One day she came home to find the cat outside and Abraham inside, feasting at the cat’s bowl. The following day Mom had Dad install a rooster-proof cat door, and she permanently closed the porch window. That was the end of Abraham’s forays next door.
By summer we’d added to our flock and were enjoying an abundance of fresh eggs—enough for ourselves, family and friends. Our chickens and rooster provided as many entertaining moments as eggs.
Abraham was in his prime, strutting around the yard, head high, chest out, bossing his ladies. He took good care of them too, even leading them to the biggest, most perfectly ripened tomatoes in my garden. He seemed to know the exact moment the tomatoes reached their peak. That’s when he and his ladies would launch a raid. All I managed to salvage from the garden were jalapeño peppers. He was too smart to bite the one vegetable that bit back.
Abraham had a temper as fiery as those jalapeños when it came to protecting his flock. Our neighbor’s pit bull puppy, Tank, was sweet and gentle, yet his every attempt to make friends with the chickens failed. As soon as Abraham spotted him, he would jump on the pup’s back, flog him with his wings and ride him like a rodeo star all the way to the edge of the yard. He was doing what good roosters do.
Some of his ways surprised us, though, especially his compassion for and commitment to one particular hen. She had a crooked foot, and the other chickens constantly pecked at her. That’s how a flock works out its social hierarchy, or pecking order. Bigger, stronger chickens peck the others into submission. A chicken gets access to food, water and nesting spots based on its rank.
Abraham seemed to sense this hen’s disability. He intervened and defended her from her tormentors. Even more amazing, he teamed up with her. They became the alpha pair—Abraham, a big shiny Rhode Island Red with blue plumed tail feathers, and Crooked Foot, a plump bossy black-and-white Barred Rock hen. They were devoted to each other, and together they ruled the roost.
At maturity Abraham had a fullbodied crow and was true to his namesake. He and his ladies produced the large, healthy flock I had prayed for. I was so happy to be living my dream of being a chicken lady.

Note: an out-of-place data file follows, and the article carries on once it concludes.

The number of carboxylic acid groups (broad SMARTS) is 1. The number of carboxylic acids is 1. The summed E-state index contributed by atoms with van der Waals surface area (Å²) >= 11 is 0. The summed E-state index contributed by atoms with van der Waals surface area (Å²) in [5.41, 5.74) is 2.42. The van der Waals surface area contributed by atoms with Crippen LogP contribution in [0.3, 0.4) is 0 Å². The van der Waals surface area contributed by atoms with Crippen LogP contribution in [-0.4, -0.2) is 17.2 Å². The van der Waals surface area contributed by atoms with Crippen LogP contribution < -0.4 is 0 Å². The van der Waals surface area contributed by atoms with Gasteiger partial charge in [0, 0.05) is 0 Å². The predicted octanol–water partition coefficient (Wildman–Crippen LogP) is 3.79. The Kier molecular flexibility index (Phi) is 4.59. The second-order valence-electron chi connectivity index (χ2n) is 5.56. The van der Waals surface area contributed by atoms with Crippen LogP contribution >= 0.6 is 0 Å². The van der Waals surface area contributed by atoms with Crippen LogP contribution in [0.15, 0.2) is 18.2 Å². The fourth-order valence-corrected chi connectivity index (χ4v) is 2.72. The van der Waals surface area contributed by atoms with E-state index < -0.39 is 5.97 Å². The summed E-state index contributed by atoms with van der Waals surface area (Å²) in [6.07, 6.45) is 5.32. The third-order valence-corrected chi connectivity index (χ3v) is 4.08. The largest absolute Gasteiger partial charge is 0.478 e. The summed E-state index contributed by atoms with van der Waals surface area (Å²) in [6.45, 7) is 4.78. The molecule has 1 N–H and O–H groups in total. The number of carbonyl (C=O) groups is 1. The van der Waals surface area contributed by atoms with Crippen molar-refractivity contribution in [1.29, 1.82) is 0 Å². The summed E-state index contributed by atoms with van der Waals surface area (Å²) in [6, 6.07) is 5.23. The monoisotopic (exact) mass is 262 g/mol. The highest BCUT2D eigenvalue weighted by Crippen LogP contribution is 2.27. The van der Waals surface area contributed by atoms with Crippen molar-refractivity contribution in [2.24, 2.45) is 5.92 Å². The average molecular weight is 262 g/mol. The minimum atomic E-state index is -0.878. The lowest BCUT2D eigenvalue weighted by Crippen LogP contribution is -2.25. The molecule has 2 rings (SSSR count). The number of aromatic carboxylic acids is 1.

Coming home from work one day, I turned off the highway onto our two-lane road. In the distance I could see a man standing in our driveway. Something was wrong, I could just tell.
I pulled into the driveway and recognized the man as our neighbor Mr. Proctor. He was visibly shaken. “Lacy, two stray dogs attacked the chickens.”
I ran to the backyard. All I could see were feathers and blood and dead chickens. I walked to the torn chicken wire that surrounded their pen and coop. There in the opening lay the broken body of my beloved Abraham. I looked inside the chicken house, its white paint now splattered with blood. Through my tears I saw Crooked Foot, huddled on her nest, fearfully brooding over her two remaining eggs. The only survivors.
Shaking from shock and loss, I scooped Abraham’s limp body into my arms and held him. Mr. Proctor quietly filled in the details.
He’d been working near his barn when he heard loud barking and shrieking. He crossed the fence between our farms just in time to see the end of the massacre. Abraham had fearlessly jumped on the strays, flogging and spurring them, but even my big brave rooster was no match for two large dogs. It was Max, our Great Dane, and Tank, another neighbor’s pit bull, who fought and chased off the strays as Abraham lay dying and Crooked Foot hid on her nest.
That night, after cleaning up the carnage, we buried Abraham under my favorite oak tree. Jacob made a mosaic-encrusted plaque with “ABRAHAM” carved in the middle.
Whenever I see Abraham’s marker, I’m reminded of the life lessons he taught me:
Even though we’ve replenished our flock, we will never be able to replace Abraham. He did leave a legacy, however. Of the two surviving eggs that his partner Crooked Foot hatched, one turned out to be a little rooster. He looks nothing like his father, but his personality is exactly the same. He comes running when I call him, and he climbs onto my lap every time he sees me sit on the grass. I named him Lincoln.